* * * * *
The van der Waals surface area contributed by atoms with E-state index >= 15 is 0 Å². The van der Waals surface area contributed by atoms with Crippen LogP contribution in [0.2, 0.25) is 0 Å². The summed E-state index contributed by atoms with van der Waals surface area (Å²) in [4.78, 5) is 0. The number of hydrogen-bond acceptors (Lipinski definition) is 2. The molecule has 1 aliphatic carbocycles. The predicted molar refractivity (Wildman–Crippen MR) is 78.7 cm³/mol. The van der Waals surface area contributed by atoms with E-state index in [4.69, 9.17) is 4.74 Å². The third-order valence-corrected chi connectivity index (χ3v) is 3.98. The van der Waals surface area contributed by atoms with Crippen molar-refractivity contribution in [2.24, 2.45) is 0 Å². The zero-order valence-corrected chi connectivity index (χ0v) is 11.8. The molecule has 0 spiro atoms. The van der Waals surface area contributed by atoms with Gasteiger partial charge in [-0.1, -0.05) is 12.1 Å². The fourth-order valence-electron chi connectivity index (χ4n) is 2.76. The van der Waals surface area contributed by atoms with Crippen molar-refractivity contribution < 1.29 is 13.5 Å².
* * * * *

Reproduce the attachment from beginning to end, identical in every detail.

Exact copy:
The van der Waals surface area contributed by atoms with E-state index >= 15 is 0 Å². The van der Waals surface area contributed by atoms with Crippen LogP contribution in [0.2, 0.25) is 0 Å². The summed E-state index contributed by atoms with van der Waals surface area (Å²) in [4.78, 5) is 0. The number of hydrogen-bond acceptors (Lipinski definition) is 2. The molecule has 1 aliphatic carbocycles. The predicted molar refractivity (Wildman–Crippen MR) is 78.7 cm³/mol. The van der Waals surface area contributed by atoms with E-state index in [4.69, 9.17) is 4.74 Å². The third-order valence-corrected chi connectivity index (χ3v) is 3.98. The van der Waals surface area contributed by atoms with Crippen molar-refractivity contribution in [2.24, 2.45) is 0 Å². The zero-order valence-corrected chi connectivity index (χ0v) is 11.8. The molecule has 0 spiro atoms. The van der Waals surface area contributed by atoms with Gasteiger partial charge in [-0.1, -0.05) is 12.1 Å². The fourth-order valence-electron chi connectivity index (χ4n) is 2.76. The van der Waals surface area contributed by atoms with Crippen molar-refractivity contribution < 1.29 is 13.5 Å².